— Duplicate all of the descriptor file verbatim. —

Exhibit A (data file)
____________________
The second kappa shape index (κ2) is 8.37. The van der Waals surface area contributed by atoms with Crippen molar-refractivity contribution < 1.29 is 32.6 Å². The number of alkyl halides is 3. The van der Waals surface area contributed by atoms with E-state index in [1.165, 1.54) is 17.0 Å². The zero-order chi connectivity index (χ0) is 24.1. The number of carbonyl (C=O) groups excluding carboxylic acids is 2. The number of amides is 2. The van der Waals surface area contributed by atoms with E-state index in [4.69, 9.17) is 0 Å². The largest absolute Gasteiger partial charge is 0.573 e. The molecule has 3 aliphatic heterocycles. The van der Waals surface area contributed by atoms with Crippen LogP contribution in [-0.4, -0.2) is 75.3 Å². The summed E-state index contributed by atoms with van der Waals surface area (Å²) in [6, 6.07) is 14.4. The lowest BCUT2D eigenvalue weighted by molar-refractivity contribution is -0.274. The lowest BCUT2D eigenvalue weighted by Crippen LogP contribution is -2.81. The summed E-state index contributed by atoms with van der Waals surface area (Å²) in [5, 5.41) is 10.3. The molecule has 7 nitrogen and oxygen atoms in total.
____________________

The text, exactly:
The second kappa shape index (κ2) is 8.37. The van der Waals surface area contributed by atoms with Crippen molar-refractivity contribution < 1.29 is 32.6 Å². The number of alkyl halides is 3. The van der Waals surface area contributed by atoms with E-state index in [1.165, 1.54) is 17.0 Å². The zero-order chi connectivity index (χ0) is 24.1. The number of carbonyl (C=O) groups excluding carboxylic acids is 2. The number of amides is 2. The van der Waals surface area contributed by atoms with E-state index in [4.69, 9.17) is 0 Å². The largest absolute Gasteiger partial charge is 0.573 e. The molecule has 3 aliphatic heterocycles. The van der Waals surface area contributed by atoms with Crippen LogP contribution in [-0.4, -0.2) is 75.3 Å². The summed E-state index contributed by atoms with van der Waals surface area (Å²) in [6, 6.07) is 14.4. The lowest BCUT2D eigenvalue weighted by molar-refractivity contribution is -0.274. The lowest BCUT2D eigenvalue weighted by Crippen LogP contribution is -2.81. The summed E-state index contributed by atoms with van der Waals surface area (Å²) in [5, 5.41) is 10.3. The molecule has 7 nitrogen and oxygen atoms in total.